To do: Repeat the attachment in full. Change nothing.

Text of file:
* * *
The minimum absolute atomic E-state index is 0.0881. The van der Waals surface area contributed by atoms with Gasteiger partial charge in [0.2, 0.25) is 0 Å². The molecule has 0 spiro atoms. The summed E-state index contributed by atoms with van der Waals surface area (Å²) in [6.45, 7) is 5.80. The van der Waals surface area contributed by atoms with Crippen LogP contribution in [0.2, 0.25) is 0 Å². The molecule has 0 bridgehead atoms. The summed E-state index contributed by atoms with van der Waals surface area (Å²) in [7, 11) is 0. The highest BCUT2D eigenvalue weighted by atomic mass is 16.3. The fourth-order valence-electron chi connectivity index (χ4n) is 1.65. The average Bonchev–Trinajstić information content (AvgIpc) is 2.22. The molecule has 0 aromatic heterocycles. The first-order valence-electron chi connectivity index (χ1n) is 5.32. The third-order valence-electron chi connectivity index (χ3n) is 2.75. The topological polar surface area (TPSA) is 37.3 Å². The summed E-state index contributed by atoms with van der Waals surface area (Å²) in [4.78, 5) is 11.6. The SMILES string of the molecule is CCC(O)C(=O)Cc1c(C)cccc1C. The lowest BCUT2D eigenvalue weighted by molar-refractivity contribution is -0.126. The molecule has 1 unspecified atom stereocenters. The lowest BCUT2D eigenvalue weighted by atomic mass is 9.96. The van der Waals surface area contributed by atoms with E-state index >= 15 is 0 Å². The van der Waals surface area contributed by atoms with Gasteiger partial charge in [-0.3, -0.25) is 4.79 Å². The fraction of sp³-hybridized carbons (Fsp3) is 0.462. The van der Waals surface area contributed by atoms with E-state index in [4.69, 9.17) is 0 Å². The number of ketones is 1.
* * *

The minimum absolute atomic E-state index is 0.0881. The van der Waals surface area contributed by atoms with Gasteiger partial charge in [0.2, 0.25) is 0 Å². The molecule has 0 spiro atoms. The summed E-state index contributed by atoms with van der Waals surface area (Å²) in [6.45, 7) is 5.80. The van der Waals surface area contributed by atoms with Crippen LogP contribution in [0.2, 0.25) is 0 Å². The molecule has 0 bridgehead atoms. The summed E-state index contributed by atoms with van der Waals surface area (Å²) in [7, 11) is 0. The highest BCUT2D eigenvalue weighted by atomic mass is 16.3. The fourth-order valence-electron chi connectivity index (χ4n) is 1.65. The average Bonchev–Trinajstić information content (AvgIpc) is 2.22. The molecule has 0 aromatic heterocycles. The first-order valence-electron chi connectivity index (χ1n) is 5.32. The third-order valence-electron chi connectivity index (χ3n) is 2.75. The topological polar surface area (TPSA) is 37.3 Å². The summed E-state index contributed by atoms with van der Waals surface area (Å²) in [4.78, 5) is 11.6. The SMILES string of the molecule is CCC(O)C(=O)Cc1c(C)cccc1C. The lowest BCUT2D eigenvalue weighted by molar-refractivity contribution is -0.126. The molecule has 1 unspecified atom stereocenters. The lowest BCUT2D eigenvalue weighted by atomic mass is 9.96. The van der Waals surface area contributed by atoms with E-state index >= 15 is 0 Å². The van der Waals surface area contributed by atoms with Gasteiger partial charge in [-0.3, -0.25) is 4.79 Å². The fraction of sp³-hybridized carbons (Fsp3) is 0.462. The van der Waals surface area contributed by atoms with E-state index in [4.69, 9.17) is 0 Å². The number of ketones is 1.